Sunni Islamists lost ground in Kuwait's general election but women made history by bagging four seats, their first ever in the 50-member parliament, according to results released on Sunday.
Official results from the five electoral districts showed that the two mainstream Sunni Islamic groups were dealt a heavy blow by losing most of their seats they held in the outgoing parliament.
The hardline Islamic Salafi Alliance won two seats out of four it held while the Islamic Constitutional Movement, the political arm of Muslim Brotherhood, won a single seat down from three it had in the dissolved house.
Overall, the strength of Sunni Muslim groups and their supporters was reduced to just 11 seats out of 21 they won in the previous polls in 2008. And instead of winning first positions like they did last year, several of them came in last places. Liberals improved their tally by one seat to eight.
Four women candidates made history by winning the first seats in Kuwaiti parliament, with one of them coming on top of the 10 winners from her district.
The Shiite Muslim minority emerged big winners, almost doubling their strength from five seats to as many as nine. Five of them are Islamist Shiites.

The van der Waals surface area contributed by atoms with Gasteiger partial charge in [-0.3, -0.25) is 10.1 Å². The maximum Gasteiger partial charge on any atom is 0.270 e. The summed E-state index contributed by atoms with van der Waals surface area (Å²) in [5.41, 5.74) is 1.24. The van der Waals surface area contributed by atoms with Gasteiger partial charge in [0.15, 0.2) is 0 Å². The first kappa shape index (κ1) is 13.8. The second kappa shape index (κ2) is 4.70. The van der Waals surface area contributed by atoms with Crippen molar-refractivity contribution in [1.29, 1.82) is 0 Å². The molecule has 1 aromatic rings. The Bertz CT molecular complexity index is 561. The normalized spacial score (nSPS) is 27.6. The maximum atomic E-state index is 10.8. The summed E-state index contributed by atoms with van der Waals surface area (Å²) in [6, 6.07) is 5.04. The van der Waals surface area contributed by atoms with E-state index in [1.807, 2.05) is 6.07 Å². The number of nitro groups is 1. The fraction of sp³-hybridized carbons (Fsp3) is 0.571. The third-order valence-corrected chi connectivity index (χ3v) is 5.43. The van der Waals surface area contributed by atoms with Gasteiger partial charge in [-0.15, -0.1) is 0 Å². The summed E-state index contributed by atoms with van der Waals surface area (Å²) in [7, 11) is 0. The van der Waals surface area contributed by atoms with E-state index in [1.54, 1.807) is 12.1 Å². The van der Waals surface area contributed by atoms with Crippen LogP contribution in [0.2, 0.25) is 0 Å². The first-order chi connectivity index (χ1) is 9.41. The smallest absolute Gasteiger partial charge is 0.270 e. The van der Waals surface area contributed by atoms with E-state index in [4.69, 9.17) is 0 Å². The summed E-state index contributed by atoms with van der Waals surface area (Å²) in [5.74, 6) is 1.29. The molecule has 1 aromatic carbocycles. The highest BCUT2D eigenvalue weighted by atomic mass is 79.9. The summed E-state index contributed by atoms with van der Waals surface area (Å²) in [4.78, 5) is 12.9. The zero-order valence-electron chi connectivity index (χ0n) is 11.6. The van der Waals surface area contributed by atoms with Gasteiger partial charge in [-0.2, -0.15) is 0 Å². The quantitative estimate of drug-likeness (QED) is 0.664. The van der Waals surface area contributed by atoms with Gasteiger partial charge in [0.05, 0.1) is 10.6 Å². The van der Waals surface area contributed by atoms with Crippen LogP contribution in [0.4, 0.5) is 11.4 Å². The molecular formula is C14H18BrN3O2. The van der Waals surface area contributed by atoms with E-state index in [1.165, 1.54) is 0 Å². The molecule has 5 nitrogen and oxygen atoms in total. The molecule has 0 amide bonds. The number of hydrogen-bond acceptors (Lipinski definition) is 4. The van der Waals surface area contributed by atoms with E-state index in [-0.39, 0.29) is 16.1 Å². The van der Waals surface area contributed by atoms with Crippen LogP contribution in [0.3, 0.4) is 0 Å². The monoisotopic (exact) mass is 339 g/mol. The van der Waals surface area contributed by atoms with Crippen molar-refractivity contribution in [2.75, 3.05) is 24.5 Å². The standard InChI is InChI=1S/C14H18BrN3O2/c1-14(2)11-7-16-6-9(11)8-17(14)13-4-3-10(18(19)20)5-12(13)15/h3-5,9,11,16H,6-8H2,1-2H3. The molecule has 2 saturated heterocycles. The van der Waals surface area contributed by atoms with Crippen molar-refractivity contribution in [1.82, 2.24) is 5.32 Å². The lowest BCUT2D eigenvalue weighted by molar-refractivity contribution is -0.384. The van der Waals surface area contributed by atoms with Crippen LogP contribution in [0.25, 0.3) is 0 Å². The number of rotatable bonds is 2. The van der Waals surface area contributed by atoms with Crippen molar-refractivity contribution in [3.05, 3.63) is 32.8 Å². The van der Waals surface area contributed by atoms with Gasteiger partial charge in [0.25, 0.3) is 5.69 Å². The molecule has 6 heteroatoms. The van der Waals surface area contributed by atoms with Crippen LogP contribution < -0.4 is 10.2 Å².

The nationalist Popular Action Bloc led by veteran opposition figure Ahmad al-Saadun took three seats, down one. There are 21 new faces in the parliament, mostly from tribal areas. Major tribes, which account for half of the population, won 25 seats, a few of them pro-Islamists.
The early elections were called after Emir Sheikh Sabah al-Ahamd al-Sabah dissolved parliament in March for the second time in a year following a standoff between MPs and parliament.
Kuwait says it sits on 10 percent of global oil reserves and pumps around 2.2 million barrels per day. It has a native population of 1.1 million and some 2.35 million foreign residents.